“What happens to the homeowners?”, is the big question for the next few decades. Without insurance or local governments to buy out homeowners where can they turn? Don’t look to Washington! The Fed has no plans, and no appetite, for any kind of bailout!

A Way Out?: In 1900, less than 40% of the US population lived in cities; in 2015 it rose to over 80%. Storm soaked Florida has gone Urban even faster. At the same time, Florida went from 20% urban to 90%. Rural counties and small towns are less able to deal with big infrastructure projects than big cities. As sea levels rise, coastal populations will move into cities. That means we can protect fewer square miles of land, but at the cost of more urbanization around cities.

Perhaps, the solution is right under our noses. While the entire world is busy fighting climate change, another global change taking place… The Robot Revolution. Experts tell us that 50% of all of the jobs that exist today will be lost in just a decade or two. Without replacement positions, unemployment will rise to unprecedented levels. For this reason, governments around the world are considering how to adopt something called a UBI, which would provide all citizens with a stipend to replace lost income.     

With a greatly reduced need for paid employees, many worry that even with financial issues  taken care of by a UBS payment, people still need a purpose in life. Perhaps, these two efforts can go together. This could take any form, but imagine an organization something like the old Peace Corps. Make it a primarily volunteer organization, that allows citizens to work on projects to help before and after storms.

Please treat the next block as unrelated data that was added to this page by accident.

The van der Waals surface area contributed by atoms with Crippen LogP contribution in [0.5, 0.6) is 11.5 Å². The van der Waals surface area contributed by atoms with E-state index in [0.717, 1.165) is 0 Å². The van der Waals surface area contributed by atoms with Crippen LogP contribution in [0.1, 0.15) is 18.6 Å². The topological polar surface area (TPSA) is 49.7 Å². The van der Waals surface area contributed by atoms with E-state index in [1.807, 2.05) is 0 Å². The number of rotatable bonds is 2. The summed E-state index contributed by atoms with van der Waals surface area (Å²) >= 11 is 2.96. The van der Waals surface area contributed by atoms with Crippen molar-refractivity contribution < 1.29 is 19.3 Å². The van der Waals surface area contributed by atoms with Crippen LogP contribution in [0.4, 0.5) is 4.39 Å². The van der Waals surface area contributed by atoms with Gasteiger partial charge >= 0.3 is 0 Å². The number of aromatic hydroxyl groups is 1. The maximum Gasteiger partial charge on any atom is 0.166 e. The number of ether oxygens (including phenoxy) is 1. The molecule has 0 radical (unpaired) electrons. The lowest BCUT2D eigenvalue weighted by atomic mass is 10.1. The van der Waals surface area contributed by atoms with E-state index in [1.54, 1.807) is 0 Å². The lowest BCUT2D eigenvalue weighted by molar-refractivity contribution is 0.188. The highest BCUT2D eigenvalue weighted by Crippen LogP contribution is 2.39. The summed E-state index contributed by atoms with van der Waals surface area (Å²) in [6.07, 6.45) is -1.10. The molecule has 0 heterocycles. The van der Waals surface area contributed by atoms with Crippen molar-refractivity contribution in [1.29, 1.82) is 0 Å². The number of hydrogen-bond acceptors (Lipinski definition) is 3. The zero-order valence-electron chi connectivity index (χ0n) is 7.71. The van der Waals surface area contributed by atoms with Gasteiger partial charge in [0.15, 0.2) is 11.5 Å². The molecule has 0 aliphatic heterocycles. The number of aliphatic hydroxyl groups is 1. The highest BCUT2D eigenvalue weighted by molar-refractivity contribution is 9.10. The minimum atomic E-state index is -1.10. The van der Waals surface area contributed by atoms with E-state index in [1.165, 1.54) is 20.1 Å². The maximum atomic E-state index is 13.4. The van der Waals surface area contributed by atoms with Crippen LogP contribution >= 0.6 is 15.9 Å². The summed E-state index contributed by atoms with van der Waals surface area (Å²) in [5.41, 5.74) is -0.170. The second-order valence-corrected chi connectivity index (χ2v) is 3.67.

The Future: Climate change is still accelerating. Even the most optimistic plans to address urbanization and air pollution won’t stop or reverse the rise in global temperatures that make our weather more violent. And with more urbanization, there will be more creating bigger and more destructive storms

While two wrongs rarely make a right, we have a rare opportunity to take two problems and create one very timely solution. Many of our cities are at risk of flooding. We have seen early signs of how extensive our flooding risks are. Before cities flood, we need to develop a consensus on how each threatened city can be helped. When do we rescue a neighborhood, and when do we let it go? Which issues will be handled locally and which must be part of a central plan controlled by the Federal government?

Let’s not miss this opportunity! We will need many different kinds of skills to keep America’s cities above water and operating. Automation and artificial intelligence may make the second half of the 21st century a “jobless future”. But no job doesn’t mean no work. Enormous changes in the economy just might provide the volunteers to save us from the enormous changes in the environment. Let’s hope so! The future is now no farther away than the next change in the weather!